Does a civil war in Mozambique significantly affect my interests? I say no. Most of my students seem to think yes. On my intro IR final essay exam, I asked a question about what the theory of hegemonic stability would predict about future environmental and human rights politics. I wanted to see whether students could differentiate between the public-goods characteristics of those two sets of issues. The theory of hegemonic stability says that the existence of a global hegemon is a necessary condition for the provision of global public goods.
To review, a public good is a good that is non-excludable for all those who enjoy it. In other words, you can’t exclude a non-contributor (“free rider” in the jargon) from enjoying the benefits of the good. (There’s also a non-rivalrousness condition, but it is irrelevant to the “problem” of public goods.) Because it is non-excludable, people have an incentive to free ride, and the good won’t generally be provided unless individuals can be somehow coerced or otherwise incentivized to contribute. Since the world is an anarchy, there is no power that can coerce sovereign governments to contribute to global public goods. But if there is one very large, powerful state in the world, it may derive disproportionate benefits from the public good, making it willing to contribute something (probably still less than optimal) toward its provision.
So are there any global public goods? I think so. Preventing the ozone hole is a pretty clear example. CFC emissions depleted the earth’s ozone layer, resulting in more harmful ultraviolet radiation on the earth’s surface. Everyone in the world derived significant benefit from banning CFC emissions, but individual countries had no incentive to enact bans on their own, so the U.S. government successfully led the way toward global cooperation in banning CFCs.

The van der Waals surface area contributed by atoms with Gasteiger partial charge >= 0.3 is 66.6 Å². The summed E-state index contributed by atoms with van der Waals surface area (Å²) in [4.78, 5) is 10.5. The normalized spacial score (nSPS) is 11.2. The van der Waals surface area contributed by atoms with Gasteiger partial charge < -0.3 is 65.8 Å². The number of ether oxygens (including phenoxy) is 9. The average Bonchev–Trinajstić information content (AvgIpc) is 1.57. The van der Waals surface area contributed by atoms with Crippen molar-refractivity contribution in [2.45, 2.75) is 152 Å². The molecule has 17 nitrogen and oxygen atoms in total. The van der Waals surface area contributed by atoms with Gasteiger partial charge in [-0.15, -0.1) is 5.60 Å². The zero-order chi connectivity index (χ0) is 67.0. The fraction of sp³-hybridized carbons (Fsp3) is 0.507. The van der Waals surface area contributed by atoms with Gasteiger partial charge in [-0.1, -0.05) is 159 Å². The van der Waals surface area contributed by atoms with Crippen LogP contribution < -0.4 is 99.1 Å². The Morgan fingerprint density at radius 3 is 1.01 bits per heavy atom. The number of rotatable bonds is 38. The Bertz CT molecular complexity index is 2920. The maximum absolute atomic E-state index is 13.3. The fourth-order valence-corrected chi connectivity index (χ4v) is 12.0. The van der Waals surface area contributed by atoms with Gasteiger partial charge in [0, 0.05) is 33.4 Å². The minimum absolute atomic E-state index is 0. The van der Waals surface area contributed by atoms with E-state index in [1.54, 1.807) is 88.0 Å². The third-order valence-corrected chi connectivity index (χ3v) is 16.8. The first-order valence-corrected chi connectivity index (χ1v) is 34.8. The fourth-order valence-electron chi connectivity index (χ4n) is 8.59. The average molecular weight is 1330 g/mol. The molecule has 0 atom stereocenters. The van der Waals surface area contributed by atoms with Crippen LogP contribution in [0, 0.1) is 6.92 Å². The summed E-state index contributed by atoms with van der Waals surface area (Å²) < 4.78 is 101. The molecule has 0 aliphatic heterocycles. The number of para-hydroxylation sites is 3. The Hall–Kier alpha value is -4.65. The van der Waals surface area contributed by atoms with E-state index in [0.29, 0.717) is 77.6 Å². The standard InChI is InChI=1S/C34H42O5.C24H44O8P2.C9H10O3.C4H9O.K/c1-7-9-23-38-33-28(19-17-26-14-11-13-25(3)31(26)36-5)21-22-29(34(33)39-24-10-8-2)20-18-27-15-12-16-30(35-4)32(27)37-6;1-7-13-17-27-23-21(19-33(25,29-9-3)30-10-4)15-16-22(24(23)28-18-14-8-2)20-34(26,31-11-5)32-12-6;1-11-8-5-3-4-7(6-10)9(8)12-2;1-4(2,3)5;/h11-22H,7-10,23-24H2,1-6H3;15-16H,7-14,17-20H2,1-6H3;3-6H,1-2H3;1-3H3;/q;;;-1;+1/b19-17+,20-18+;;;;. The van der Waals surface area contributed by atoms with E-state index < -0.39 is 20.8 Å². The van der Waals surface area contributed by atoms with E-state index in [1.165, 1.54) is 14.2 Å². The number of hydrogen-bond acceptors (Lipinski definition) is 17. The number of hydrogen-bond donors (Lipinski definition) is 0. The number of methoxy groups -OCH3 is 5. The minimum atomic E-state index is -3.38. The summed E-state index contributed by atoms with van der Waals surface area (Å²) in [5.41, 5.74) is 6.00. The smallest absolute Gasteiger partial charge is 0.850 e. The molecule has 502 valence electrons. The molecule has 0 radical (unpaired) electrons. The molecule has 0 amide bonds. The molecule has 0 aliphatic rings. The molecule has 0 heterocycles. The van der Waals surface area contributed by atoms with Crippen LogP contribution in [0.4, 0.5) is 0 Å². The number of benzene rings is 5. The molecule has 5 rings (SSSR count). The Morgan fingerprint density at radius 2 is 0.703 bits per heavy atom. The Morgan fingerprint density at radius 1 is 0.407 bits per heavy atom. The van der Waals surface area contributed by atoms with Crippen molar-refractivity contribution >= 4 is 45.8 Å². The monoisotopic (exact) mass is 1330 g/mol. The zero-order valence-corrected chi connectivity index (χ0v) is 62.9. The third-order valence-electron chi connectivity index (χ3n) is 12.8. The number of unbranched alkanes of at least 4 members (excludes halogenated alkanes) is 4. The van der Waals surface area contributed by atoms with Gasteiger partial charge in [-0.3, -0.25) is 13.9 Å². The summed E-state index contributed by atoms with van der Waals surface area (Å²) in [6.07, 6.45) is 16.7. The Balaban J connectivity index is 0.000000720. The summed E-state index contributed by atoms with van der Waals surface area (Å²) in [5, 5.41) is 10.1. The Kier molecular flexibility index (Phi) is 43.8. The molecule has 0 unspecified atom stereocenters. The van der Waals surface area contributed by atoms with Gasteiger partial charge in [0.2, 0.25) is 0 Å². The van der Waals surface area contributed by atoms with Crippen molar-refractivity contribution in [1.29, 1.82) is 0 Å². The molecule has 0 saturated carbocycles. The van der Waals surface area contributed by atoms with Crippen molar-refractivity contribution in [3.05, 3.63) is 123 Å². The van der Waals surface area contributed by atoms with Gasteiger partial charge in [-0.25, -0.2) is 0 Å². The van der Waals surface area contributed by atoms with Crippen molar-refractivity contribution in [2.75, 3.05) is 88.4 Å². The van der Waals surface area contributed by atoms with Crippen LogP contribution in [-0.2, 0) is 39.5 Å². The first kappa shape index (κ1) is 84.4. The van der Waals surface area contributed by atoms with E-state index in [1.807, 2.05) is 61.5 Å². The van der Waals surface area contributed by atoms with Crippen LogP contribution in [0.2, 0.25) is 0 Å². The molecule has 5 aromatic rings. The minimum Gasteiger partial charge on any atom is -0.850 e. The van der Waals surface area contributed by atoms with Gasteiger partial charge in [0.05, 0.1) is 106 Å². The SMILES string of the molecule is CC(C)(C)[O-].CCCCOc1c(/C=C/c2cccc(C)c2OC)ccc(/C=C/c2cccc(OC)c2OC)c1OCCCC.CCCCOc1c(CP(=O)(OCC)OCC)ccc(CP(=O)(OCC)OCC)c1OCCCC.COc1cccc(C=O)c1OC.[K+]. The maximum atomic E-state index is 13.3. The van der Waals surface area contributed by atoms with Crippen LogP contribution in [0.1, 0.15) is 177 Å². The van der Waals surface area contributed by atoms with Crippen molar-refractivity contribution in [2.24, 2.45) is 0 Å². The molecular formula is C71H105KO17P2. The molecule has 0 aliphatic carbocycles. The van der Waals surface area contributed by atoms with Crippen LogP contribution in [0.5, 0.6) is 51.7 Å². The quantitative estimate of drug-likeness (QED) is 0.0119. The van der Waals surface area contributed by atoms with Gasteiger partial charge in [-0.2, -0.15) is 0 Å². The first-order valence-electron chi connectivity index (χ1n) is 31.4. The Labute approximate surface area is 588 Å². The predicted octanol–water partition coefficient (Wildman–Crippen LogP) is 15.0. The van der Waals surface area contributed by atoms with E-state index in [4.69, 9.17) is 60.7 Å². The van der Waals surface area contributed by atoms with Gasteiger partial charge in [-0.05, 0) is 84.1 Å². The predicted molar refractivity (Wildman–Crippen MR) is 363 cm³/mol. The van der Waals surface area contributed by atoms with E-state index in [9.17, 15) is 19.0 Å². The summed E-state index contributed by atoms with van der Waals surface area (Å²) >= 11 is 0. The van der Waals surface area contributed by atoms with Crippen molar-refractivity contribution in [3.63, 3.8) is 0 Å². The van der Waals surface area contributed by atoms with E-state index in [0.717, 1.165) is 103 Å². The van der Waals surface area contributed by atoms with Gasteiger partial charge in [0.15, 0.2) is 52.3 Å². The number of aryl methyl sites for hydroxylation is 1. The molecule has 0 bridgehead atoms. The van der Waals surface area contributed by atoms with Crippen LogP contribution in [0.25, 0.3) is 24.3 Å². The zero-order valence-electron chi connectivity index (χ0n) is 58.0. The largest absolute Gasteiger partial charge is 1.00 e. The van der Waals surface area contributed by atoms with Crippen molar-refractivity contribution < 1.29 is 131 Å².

But what about human rights? If a government is repressing its subjects — killing them extrajudicially, torturing them, “disappearing” them without trial — are subjects of other governments harmed as well? Possibly. Repression might create refugee flows across borders, or raise the risk of a civil war that could threaten neighboring states. More instability might reduce economic output, marginally negatively affecting trade relations and prosperity in other countries. But at most, human rights protection is a regional public good, not a global one. Moreover, the “externalities” (spillovers) are small relative to the direct, private benefits of human rights protection. The people who lose the most from repression, by far, are those actually being repressed.
Since human rights protection is not a global public good, the existence of a hegemon should make no difference as to whether the good will be provided. Currently, the U.S. government does take an interest in protecting human rights abroad, via the “responsibility to protect” doctrine. (Cynics may say the U.S. takes more of an interest in protecting human rights abroad than it does protecting them at home.) Would China do the same if it were hegemonic? Doubtful, to say the least. Moreover, while the U.S. still enjoys military hegemony around the globe, it is not even close to being an economic or demographic hegemon, so its military hegemony is unlikely to explain the government’s interest in promoting human rights abroad.
The broader lesson: the mere fact that something is a good, even a normatively desirable good, does not make it a public good, one subject to market failure.
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